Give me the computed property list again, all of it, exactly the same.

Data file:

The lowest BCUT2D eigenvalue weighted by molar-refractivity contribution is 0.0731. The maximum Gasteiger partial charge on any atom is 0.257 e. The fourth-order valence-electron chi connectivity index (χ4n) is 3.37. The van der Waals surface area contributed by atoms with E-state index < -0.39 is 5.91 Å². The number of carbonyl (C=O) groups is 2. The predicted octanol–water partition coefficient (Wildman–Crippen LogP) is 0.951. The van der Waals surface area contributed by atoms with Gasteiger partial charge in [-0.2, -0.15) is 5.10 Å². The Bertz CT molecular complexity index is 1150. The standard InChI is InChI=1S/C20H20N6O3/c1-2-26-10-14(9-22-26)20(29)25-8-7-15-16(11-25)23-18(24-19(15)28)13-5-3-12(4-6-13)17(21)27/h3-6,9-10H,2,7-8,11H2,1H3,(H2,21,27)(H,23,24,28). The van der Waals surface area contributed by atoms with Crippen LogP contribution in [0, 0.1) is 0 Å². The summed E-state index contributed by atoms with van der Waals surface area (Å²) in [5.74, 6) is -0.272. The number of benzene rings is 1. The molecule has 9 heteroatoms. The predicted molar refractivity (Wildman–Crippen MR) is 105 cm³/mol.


The lowest BCUT2D eigenvalue weighted by molar-refractivity contribution is 0.0731. The maximum Gasteiger partial charge on any atom is 0.257 e. The fourth-order valence-electron chi connectivity index (χ4n) is 3.37. The van der Waals surface area contributed by atoms with E-state index < -0.39 is 5.91 Å². The number of carbonyl (C=O) groups is 2. The predicted octanol–water partition coefficient (Wildman–Crippen LogP) is 0.951. The van der Waals surface area contributed by atoms with Gasteiger partial charge in [-0.2, -0.15) is 5.10 Å². The Bertz CT molecular complexity index is 1150. The standard InChI is InChI=1S/C20H20N6O3/c1-2-26-10-14(9-22-26)20(29)25-8-7-15-16(11-25)23-18(24-19(15)28)13-5-3-12(4-6-13)17(21)27/h3-6,9-10H,2,7-8,11H2,1H3,(H2,21,27)(H,23,24,28). The van der Waals surface area contributed by atoms with Crippen LogP contribution in [0, 0.1) is 0 Å². The summed E-state index contributed by atoms with van der Waals surface area (Å²) in [5.74, 6) is -0.272. The number of benzene rings is 1. The molecule has 9 heteroatoms. The predicted molar refractivity (Wildman–Crippen MR) is 105 cm³/mol.